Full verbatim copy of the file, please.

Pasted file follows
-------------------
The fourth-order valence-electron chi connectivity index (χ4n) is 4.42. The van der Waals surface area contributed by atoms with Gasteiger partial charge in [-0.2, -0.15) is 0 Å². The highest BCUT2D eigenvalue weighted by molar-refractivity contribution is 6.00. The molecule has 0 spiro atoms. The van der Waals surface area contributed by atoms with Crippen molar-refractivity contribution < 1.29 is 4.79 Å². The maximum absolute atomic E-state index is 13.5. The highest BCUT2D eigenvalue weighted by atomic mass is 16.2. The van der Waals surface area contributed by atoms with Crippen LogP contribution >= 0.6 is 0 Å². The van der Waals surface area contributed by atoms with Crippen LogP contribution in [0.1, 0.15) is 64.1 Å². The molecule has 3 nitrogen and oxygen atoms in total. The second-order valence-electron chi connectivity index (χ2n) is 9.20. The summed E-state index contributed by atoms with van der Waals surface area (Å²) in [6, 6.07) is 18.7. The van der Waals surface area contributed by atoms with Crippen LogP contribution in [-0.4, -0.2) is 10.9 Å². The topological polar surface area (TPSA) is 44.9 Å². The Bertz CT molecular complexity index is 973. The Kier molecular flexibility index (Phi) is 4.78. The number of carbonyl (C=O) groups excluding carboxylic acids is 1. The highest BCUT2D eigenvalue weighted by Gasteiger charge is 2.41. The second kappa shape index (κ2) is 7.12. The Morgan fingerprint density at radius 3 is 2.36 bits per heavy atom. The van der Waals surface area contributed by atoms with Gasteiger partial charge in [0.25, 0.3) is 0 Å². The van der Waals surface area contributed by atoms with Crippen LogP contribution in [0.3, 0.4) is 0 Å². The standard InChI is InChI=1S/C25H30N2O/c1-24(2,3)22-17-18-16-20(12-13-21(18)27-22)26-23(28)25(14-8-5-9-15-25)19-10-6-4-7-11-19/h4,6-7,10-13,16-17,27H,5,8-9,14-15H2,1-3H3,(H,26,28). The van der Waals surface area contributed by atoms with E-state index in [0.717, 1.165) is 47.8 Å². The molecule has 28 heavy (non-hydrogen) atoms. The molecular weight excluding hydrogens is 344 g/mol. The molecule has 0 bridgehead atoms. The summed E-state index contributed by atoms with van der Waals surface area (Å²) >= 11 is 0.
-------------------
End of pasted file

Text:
The fourth-order valence-electron chi connectivity index (χ4n) is 4.42. The van der Waals surface area contributed by atoms with Gasteiger partial charge in [-0.2, -0.15) is 0 Å². The highest BCUT2D eigenvalue weighted by molar-refractivity contribution is 6.00. The molecule has 0 spiro atoms. The van der Waals surface area contributed by atoms with Crippen molar-refractivity contribution < 1.29 is 4.79 Å². The maximum absolute atomic E-state index is 13.5. The highest BCUT2D eigenvalue weighted by atomic mass is 16.2. The van der Waals surface area contributed by atoms with Crippen LogP contribution >= 0.6 is 0 Å². The van der Waals surface area contributed by atoms with Crippen LogP contribution in [0.1, 0.15) is 64.1 Å². The molecule has 3 nitrogen and oxygen atoms in total. The second-order valence-electron chi connectivity index (χ2n) is 9.20. The summed E-state index contributed by atoms with van der Waals surface area (Å²) in [6, 6.07) is 18.7. The van der Waals surface area contributed by atoms with Crippen LogP contribution in [-0.4, -0.2) is 10.9 Å². The topological polar surface area (TPSA) is 44.9 Å². The Bertz CT molecular complexity index is 973. The Kier molecular flexibility index (Phi) is 4.78. The number of carbonyl (C=O) groups excluding carboxylic acids is 1. The highest BCUT2D eigenvalue weighted by Gasteiger charge is 2.41. The second kappa shape index (κ2) is 7.12. The Morgan fingerprint density at radius 3 is 2.36 bits per heavy atom. The van der Waals surface area contributed by atoms with Gasteiger partial charge in [0.25, 0.3) is 0 Å². The van der Waals surface area contributed by atoms with Crippen LogP contribution in [0.3, 0.4) is 0 Å². The standard InChI is InChI=1S/C25H30N2O/c1-24(2,3)22-17-18-16-20(12-13-21(18)27-22)26-23(28)25(14-8-5-9-15-25)19-10-6-4-7-11-19/h4,6-7,10-13,16-17,27H,5,8-9,14-15H2,1-3H3,(H,26,28). The van der Waals surface area contributed by atoms with E-state index in [0.717, 1.165) is 47.8 Å². The molecule has 28 heavy (non-hydrogen) atoms. The molecular weight excluding hydrogens is 344 g/mol. The molecule has 0 bridgehead atoms. The summed E-state index contributed by atoms with van der Waals surface area (Å²) >= 11 is 0.